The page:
©New Straits Times Tuesday, 10 March 2009
OF the 99 beautiful names of God (al-asma’ al-husna), three, namely “Allah”, “al-Rahman” and “al-Rahim”, are most favoured.
This is known by all 114 suras of the Quran, except for one, beginning with the typical Islamic phrase, the tasmiyah: Bismillah al-Rahman al-Rahim (“In the name of God, the most compassionate, the most merciful”), a phrase that includes all the three chosen names of God.
Similarly, every Quranic recitation in the five daily prayers begins with the tasmiyah. Of the three names, God has chosen only two, that is, “Allah” and “al-Rahman”, by which He may be called.
The reason for the exclusion of “al-Rahim” is probably due to its repetition of the meaning of “al-Rahman”. They obtain from the same root, rahima (to be kind, compassionate).
It is reported that the second caliph of Islam, Umar ibn al-Khattab, explained this repetition by saying that “al-Rahman” is meant for Muslims and “al-Rahim” for the rest of mankind.
This understanding endorses the principle that God is universal, omniscient and omnipresent. He is the creator and cherisher of all without exception.
“Allah” is the Arabic equivalent of “God”, and the two words have been used synonymously by all people throughout the history of religion.
God has made Himself known to Muslims by His 99 illustrious names, which consist of His attributes that occur throughout the Quran.
The self of God is not known to us; we only know Him by these names and attributes — such as Ghafoor (forgiving), Wadood (loving), Kareem (noble), Lateef (gracious) and Haleem (perseverant, patient).
When read together, they also set the ethico-cultural optima that Muslims should emulate and manifest in their conduct within the family, in society, and at all times.
Belief in one God, or monotheism, is the central theme of the Islamic principle of tawhid, the oneness of being, which means that there is only one God and essentially also one humanity.
Tawhid permeates every aspect of Islam, in that the presence of God in the universe is the connecting force that binds the whole of the created universe into coherent parts.
Tawhid also implies unity of the human origin in one and the same creator, an article of the Islamic faith implying an innate sense of belonging for all members of the human fraternity.
God, therefore, belongs to the whole of humanity and no sect or section of humanity may deny this sacred link to anyone.
God created Adam and breathed into him of His own spirit and then created from it its pair, and from them a multitude of humans that scatter on the face of the earth.
Those who believe in God are repeatedly asked in the Quran to remember Him often and nurture God-consciousness into themselves through zikir (remembrance), whenever they can.
It should be obvious, then, that in reference to all monotheists, there is no restriction whatsoever regarding the use of the word “Allah” when mentioning Him partakes in the spirit of remembrance, invocation and doa.
This is the basic position of Islam.
However, when Allah is mentioned in a context that amounts to distortion and abuse, if the usage is clear in its abusive import and wording, it may amount to blasphemy, which is an offence.
In the event of more subtle varieties of misuse, that is, when a good use is intended to obtain a bad result, the position may be ascertained under the principle of sadd al-dharai or blocking the (lawful) means for obtaining an unlawful end.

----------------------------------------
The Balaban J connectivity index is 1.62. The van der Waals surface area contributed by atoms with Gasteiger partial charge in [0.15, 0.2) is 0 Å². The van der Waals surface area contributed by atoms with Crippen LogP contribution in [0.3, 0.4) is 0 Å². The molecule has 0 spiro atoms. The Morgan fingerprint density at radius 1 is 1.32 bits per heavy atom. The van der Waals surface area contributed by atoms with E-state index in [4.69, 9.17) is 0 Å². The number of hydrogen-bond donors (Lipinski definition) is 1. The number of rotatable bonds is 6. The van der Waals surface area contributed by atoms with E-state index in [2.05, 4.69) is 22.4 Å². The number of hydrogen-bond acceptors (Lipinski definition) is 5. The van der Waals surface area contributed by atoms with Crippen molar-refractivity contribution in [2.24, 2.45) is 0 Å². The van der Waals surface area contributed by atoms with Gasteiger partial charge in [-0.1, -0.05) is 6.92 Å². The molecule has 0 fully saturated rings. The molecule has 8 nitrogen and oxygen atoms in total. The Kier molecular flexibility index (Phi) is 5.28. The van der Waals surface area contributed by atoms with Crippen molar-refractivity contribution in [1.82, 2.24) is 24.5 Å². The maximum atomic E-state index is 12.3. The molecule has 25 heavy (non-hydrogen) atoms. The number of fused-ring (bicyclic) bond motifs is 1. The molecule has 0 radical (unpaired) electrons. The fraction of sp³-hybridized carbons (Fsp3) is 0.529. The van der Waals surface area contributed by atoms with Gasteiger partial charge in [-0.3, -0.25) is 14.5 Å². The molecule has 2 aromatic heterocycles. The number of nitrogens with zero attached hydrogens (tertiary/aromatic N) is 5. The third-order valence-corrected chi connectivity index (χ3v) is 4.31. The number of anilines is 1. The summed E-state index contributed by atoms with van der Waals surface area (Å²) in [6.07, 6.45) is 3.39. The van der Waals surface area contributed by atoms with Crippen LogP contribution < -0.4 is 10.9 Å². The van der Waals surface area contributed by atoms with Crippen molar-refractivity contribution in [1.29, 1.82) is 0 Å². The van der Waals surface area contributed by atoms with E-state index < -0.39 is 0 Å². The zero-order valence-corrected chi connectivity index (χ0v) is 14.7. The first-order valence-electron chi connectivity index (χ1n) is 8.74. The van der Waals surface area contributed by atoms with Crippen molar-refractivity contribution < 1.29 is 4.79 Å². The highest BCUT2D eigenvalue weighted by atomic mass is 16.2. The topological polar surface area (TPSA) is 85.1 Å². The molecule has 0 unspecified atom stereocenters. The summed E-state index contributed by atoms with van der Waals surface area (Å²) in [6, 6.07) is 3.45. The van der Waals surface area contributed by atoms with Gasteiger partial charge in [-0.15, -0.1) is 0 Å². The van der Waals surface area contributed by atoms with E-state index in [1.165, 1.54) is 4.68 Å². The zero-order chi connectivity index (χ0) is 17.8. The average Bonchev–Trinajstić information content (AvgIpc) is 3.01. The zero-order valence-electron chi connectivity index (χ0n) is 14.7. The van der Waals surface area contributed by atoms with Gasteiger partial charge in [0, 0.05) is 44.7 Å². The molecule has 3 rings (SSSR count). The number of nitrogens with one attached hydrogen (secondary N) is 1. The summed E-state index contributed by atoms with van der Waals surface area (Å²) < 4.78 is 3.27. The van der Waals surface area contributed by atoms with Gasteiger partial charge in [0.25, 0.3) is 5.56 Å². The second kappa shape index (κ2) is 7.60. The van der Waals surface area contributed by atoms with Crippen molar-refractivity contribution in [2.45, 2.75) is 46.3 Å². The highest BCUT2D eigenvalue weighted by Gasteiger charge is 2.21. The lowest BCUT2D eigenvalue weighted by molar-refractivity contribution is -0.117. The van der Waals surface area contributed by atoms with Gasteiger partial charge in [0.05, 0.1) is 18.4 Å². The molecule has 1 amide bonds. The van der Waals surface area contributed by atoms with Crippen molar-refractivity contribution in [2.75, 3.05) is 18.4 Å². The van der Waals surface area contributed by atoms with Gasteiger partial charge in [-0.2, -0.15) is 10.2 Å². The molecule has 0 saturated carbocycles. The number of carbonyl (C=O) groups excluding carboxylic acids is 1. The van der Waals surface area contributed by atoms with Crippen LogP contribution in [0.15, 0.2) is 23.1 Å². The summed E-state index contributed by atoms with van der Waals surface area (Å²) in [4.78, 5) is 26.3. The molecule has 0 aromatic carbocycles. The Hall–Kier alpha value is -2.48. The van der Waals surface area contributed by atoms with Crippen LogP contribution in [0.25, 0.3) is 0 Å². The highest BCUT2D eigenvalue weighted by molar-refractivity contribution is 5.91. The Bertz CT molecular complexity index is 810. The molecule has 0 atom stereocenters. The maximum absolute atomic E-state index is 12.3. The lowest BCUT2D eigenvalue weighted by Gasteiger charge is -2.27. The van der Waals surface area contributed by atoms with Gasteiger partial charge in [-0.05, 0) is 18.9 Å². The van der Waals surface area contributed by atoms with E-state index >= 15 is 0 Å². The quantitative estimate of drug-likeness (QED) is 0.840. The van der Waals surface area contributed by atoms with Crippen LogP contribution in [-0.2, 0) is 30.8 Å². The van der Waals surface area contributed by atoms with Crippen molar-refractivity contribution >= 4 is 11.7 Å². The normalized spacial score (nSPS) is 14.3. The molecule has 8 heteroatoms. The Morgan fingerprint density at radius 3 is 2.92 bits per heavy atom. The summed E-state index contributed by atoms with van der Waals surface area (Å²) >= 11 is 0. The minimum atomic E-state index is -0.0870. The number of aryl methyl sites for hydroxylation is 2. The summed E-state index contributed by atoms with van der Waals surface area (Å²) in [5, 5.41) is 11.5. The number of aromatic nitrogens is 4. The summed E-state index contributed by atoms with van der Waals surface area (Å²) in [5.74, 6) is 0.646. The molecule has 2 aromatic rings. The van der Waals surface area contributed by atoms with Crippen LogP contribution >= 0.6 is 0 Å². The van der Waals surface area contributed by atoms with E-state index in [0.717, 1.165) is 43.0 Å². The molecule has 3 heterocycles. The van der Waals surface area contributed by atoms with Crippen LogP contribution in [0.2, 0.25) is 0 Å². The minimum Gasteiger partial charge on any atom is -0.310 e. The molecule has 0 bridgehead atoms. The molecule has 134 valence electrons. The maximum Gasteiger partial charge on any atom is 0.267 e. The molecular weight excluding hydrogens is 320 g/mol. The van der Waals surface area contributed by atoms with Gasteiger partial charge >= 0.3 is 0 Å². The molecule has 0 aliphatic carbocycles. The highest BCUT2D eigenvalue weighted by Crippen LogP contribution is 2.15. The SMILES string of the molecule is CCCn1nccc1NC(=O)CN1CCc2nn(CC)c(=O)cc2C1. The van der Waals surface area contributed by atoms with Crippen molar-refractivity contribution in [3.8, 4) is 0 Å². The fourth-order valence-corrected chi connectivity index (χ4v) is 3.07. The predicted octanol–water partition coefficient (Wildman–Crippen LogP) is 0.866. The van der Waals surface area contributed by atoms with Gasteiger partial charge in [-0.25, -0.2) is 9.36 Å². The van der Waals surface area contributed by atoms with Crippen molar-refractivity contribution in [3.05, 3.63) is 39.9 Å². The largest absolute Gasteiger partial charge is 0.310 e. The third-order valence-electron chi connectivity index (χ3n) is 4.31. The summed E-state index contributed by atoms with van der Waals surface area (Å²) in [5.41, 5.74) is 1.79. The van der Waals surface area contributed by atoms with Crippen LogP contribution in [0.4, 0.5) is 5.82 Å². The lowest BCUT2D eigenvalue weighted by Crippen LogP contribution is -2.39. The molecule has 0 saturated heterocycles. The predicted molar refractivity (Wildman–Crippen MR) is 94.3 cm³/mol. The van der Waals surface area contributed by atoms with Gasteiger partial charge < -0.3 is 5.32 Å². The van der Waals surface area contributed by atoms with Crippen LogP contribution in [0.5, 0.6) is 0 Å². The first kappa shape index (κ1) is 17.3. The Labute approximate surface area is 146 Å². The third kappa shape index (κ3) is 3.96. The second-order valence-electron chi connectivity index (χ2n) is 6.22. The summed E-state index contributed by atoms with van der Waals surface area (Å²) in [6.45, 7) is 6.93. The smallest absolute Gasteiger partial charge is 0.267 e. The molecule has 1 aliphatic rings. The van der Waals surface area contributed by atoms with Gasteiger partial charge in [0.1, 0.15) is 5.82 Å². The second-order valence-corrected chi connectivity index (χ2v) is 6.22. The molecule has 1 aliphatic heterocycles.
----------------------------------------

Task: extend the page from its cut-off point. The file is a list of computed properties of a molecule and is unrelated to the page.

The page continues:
For instance, commerce is lawful by itself but when it is used as a means of usury (riba) or of hoarding and profiteering that inflict harm and distort the normal flow of trade in the marketplace, then the means towards such ends should be blocked.
This can also be said of marriage, which is lawful, but if someone enters into it for quick gratification, to be followed by an abusive divorce, the marriage in question is unlawful, and the authorities are within their rights to prevent it.
This may also be said of the use of “Allah” if the purpose is to convert unsuspecting Muslims, as occurred in some parts of Indonesia, whereby a specious parallel is drawn by Christian missionaries between Islam and Christianity in order to entice Muslims to embrace Christianity.
It is a question to some extent of differentiation between the upright and the deceitful propagation of a doctrine.
If there are equivalent words, such as “Tuhan”, but “Allah” is used instead for purposes of proselytisation, then it could well amount to distortion of the kind that violates the sensitivities of the Muslim community as well as taking advantage of the ignorance of its targets.
If Christianity does not accept Islam as a valid religion to begin with, then for Christian missionaries to select only the word “Allah” out of Islam for purposes of proselytisation is tantamount to a misapplication of the term.
Had they recognised Islam as a valid religion, the issue might have begged a different answer. Moreover, the Christian doctrine of Trinity is also founded in an understanding of God that cannot claim acceptance in the Islamic doctrine of tawhid.
Allah’s illustrious name may thus be used by all monotheists, Muslims or non-Muslims, for its intended purpose, but if it is used in a way that amounts to distortion and abuse, be it by a Muslim or non-Muslim, it should be obstructed by recourse to the principle of sadd al-dharai.
This principle should not be too liberally applied, however, and confined only to manifest instances of abuse.
The writer is the founding chairman and CEO of the International Institute of Advanced Islamic Studies, Malaysia